It's also about friendship, unrequited love, devotion (to people and philosophies), and morality. Sadly, though it has thoughtfulness and intelligence, I thought it lacked in character development and emotion. That was not helped by the narrator, who didn't provide sufficiently different voices for the characters, in my opinion, further adding to the lack of characterization and emotion in their voices. It all sounded a bit wooden to me, though that might also have been the fault of the translator - without being able to read (or listen to it) in Japanese, I can't decide which is at fault there.
I chose this because I wanted to try a Japanese murder mystery and it was well reviewed and awarded, but it didn't wow me and I'm not sure I'll try another.
Even though this was a 1961 episode of The Twilight Zone written by Rod Serling, it doesn't feel really dated (other than the pre X Files concept of aliens). Very enjoyable story and presentation.
This story is the audio version of a 1963 Twilight Zone episode; it's very dated in characterizations and setting, but it's a kind of creepy story nonetheless.
Good performances, good sound effects, a nice little radio drama about man's determination and love of competition.
I find some of Agatha Christie's novels are more about the mystery and the sleuth (often her regulars, Miss Marple or Poirot), but this one is as much about the characters and the setting, as it is about the mystery. It's a funny look at the characters of the snowed in country village, who love to gossip and know everything about everyone -- except for the mother and daughter pair who've rented the manor estate, a very odd happening for the middle of a Dartmoor winter. And when a resident turns up murdered at the same time as forecast by the spirits during a "table turning" seance, everyone starts wondering what could have happened. In comes a police inspector, a newspaper reporter, and the fiancee of the nephew (and heir) of the murdered man, all trying to find out whodunnit.
I do like the Tana French novels I've listened to, and I particularly like her character development -- each one of the Dublin Murder Squad books (so far) seems to take a murder detective and use a case to delved deep into the character and the effect of the case on that character. This one is no exception, however I found that the main character here is more deeply flawed than most and balancing carefully on the edge of breaking apart. I was hoping that would become more of the focus and progression of the story, but that never seemed to happen. It left me feeling dissatisfied with the ending, even though i enjoyed the trip along the way. As in the others, the plot plays second fiddle to the characters, but that can still make for a good book. Too many authors put all their effort into a fabulous plot, but have cardboard characters with stilted dialogue, but I prefer a balance tilted more towards characterization.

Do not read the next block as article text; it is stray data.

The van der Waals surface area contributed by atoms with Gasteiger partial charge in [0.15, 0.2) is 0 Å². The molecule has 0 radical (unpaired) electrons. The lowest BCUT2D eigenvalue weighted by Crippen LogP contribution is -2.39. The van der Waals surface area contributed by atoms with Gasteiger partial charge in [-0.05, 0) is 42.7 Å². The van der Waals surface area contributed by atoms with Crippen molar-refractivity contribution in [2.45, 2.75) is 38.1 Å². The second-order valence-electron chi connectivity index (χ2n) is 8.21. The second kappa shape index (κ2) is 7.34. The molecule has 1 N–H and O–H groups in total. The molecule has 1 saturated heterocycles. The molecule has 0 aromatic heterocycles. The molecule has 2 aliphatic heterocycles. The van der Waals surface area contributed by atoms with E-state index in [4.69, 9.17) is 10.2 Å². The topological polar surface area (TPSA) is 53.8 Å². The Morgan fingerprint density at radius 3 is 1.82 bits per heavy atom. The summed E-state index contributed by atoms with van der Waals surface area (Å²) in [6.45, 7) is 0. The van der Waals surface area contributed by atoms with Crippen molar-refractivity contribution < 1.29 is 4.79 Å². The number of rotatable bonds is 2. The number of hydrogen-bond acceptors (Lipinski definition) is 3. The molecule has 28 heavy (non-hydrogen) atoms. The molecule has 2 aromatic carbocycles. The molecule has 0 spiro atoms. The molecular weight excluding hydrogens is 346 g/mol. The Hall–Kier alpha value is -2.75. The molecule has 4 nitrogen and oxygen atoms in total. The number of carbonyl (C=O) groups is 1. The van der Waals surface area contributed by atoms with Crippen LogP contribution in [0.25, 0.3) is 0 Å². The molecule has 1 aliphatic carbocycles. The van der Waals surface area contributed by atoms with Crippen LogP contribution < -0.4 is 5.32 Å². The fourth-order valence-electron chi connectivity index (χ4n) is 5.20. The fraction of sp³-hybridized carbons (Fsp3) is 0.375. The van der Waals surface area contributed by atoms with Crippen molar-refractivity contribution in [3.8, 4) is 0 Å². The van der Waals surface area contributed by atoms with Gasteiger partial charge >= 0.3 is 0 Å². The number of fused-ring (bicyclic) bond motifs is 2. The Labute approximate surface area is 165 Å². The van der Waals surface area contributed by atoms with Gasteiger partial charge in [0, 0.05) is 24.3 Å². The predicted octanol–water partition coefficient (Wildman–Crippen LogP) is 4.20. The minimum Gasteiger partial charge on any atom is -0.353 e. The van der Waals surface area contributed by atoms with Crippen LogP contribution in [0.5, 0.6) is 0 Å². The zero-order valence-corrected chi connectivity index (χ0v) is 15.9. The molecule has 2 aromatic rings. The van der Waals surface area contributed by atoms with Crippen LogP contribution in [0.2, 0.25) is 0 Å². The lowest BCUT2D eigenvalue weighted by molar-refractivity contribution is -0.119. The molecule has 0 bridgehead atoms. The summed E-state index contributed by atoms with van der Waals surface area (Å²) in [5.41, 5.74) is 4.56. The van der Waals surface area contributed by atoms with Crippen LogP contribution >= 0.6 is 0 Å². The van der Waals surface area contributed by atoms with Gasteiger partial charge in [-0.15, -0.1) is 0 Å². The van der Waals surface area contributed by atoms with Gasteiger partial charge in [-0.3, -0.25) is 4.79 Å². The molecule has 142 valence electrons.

There are so many pieces of this audiobook that don't seem to work, but by the end of it all they did all work together -- the whole is greater than the sum of its parts. Many of the accents seemed a little wrong, but I understood and that was OK. Some of the plot seemed wrong, but in minor ways that didn't detract from the flow. Somehow, it all worked together to create an enjoyable audiobook when all was said and done.
Although - as many have said - Sherlock doesn't appear in this book (taking place immediately after the Reichenbach Falls event), I don't agree that he doesn't isn't a part of this book.....His personality and notoriety are a strong factor in this book, playing a part in the actions of all the major characters. Still, I enjoyed it for what it is, not for being a part of the "Sherlock Holmes" world. The writing was good, the plot made sense without being too obvious, and the characters were interesting. I picked this title based on my enjoyment of House of Silk and not because I am a Holmes-ophile, and I was not disappointed.